Annemarie Jacir has been working in independent film since 1994 and has written, directed and produced a number of films, including "A Post Oslo History" (1998), "The Satellite Shooters" (2001) and "Like Twenty Impossibles" (2003). She has taught courses at Columbia, Bethlehem, and Birzeit University. She also works as a freelance editor and cinematographer. Salt of this Sea (2008) is her first feature film and her second work to debut at Cannes Film Festival. Having been banned from returning to Palestine, she now lives in Amman, Jordan.
Annemarie Jacir was named one of Filmmaker magazine's 25 New Faces of Independent Cinema in 2004. Her short film "Like Twenty Impossibles" was the first Palestinian short film to be an official selection of the Cannes International Film Festival (Cinefondation), went on to be a Student Academy Awards Finalist, and won over 15 awards at international festivals, including Best Film at the Palm Springs Short Film Festival, Chicago International Film Festival, Institute Du Monde Arabe Biennale, Mannheim-Heidelberg Film Festival, and IFP/New York.
She received the American-Arab Anti-Discrimination Committee's (ADC) Jack Shaheen Scholarship Award. She has also received a Jerome Foundation Media Arts grant, a New York State Council on the Arts distribution grant, the Paul Robeson Fund, the Kathryn Parlan Screenwriting Award, and a Zaki Gordan Award for Excellence in Screenwriting. Her feature script Salt of this Sea was selected for the Hubert Bals Development Fund in Rotterdam, the Sundance Screenwriters Lab in Utah, and was a Sopadin finalist for the Grande Prix du Meilleur Scenariste.
Jacir co-founded Philistine Films, an independent production company, focusing on productions related to the Arab world and Iran. Jacir shot and produced the documentary Until When, an in-depth portrait of the lives of several families living in the Deheisha refugee camp as well as several other films. She collaborated with Algerian-French filmmaker Nassim Amouache on "Quelques Miettes Pour Les Oiseaux," a documentary sketch of the lives of a handful of men and women eking out a living in the Jordanian town of Ruwayshed, a small-time oil-smuggling entrepot that's the last stop on the road to Iraq (Official Selection, Venice International Film Festival; Best Film, Montpellier; Press Prize Clermont-Ferrand).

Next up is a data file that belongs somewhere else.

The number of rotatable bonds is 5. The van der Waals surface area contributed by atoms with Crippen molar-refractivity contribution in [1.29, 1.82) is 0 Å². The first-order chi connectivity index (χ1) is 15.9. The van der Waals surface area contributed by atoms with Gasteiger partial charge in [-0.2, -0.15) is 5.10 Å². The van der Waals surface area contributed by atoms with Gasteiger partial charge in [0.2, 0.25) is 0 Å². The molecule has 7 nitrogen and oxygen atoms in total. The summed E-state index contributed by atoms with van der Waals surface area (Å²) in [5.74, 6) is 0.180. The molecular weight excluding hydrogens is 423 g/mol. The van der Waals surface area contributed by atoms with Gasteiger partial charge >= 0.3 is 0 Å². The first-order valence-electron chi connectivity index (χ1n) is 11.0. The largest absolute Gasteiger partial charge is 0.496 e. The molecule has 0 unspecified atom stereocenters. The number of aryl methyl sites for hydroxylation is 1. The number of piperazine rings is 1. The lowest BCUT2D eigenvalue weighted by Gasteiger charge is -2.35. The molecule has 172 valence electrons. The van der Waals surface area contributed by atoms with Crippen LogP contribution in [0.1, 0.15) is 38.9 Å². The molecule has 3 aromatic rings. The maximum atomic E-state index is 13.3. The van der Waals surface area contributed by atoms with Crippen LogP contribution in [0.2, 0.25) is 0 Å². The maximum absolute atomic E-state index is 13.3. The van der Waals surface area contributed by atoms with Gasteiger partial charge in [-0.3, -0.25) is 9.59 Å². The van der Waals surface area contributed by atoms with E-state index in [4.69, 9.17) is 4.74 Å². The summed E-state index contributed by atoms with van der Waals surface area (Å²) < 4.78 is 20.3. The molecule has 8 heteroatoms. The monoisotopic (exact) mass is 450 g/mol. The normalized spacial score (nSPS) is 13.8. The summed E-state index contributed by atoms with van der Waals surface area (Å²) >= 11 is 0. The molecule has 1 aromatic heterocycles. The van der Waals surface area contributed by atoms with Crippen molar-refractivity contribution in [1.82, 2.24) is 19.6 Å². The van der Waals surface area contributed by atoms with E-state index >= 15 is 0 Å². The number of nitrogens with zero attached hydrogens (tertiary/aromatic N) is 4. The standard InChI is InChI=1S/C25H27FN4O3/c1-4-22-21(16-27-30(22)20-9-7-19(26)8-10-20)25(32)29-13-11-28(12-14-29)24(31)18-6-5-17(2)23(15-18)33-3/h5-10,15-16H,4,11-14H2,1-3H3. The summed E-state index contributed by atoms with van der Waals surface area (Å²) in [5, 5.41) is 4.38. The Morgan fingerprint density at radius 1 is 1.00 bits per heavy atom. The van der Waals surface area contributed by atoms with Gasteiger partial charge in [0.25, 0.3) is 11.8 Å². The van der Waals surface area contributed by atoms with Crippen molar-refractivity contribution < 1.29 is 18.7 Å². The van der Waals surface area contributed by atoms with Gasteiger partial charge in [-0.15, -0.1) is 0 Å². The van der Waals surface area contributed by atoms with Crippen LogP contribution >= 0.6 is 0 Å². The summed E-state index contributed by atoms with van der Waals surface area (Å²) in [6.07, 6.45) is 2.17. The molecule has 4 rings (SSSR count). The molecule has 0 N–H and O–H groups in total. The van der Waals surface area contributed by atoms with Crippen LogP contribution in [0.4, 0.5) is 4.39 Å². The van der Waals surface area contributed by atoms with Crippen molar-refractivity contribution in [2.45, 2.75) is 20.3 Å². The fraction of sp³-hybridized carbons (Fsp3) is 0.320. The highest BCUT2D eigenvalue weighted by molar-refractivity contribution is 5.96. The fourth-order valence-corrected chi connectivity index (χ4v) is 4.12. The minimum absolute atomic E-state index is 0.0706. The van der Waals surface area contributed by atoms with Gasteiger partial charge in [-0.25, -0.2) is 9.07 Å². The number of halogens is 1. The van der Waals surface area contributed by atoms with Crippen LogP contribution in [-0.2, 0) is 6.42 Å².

She is chief curator and co-founder of the groundbreaking Dreams of a Nation Palestinian cinema project, dedicated to the promotion of Palestinian cinema. In 2003, she organized and curated the largest traveling film festival in Palestine, which included the screening of archival Palestinian films from Revolution Cinema, screening for the first time on Palestinian soil. She has taught at Columbia University, Bethlehem University, and Birzeit University and in refugee camps in Palestine, Lebanon and currently in Jordan. She works as a freelance editor and cinematographer as well as film curator. Jacir is a board member of Alwan for the Arts, a cultural organization devoted to North African and Middle Eastern art. She has served as a jury member to the Copenhagen International Documentary Film Festival as well as Cinecolor Award, Argentina. She is a founding member of the Palestinian Filmmakers’ Collective, based in Palestine.
When I Saw You
It’s the 1960s, the world is alive with change: brimming with reawakened energy, new styles and music, and an infectious sense of hope. Tarek, 12, a loveable, full-of-life autistic boy, and his young mother are among the latest wave of Palestinian....▶
Salt of this Sea
An American passport is placed on the counter. The security agent looks up to find Soraya, a third-generation refugee from Brooklyn....▶
Like Twenty Impossibles
“Like Twenty Impossibles” is the work of Annemarie Jacir, co-written with Kamran Rastegar. Jacir is a Palestinian filmmaker, activist, and poet....▶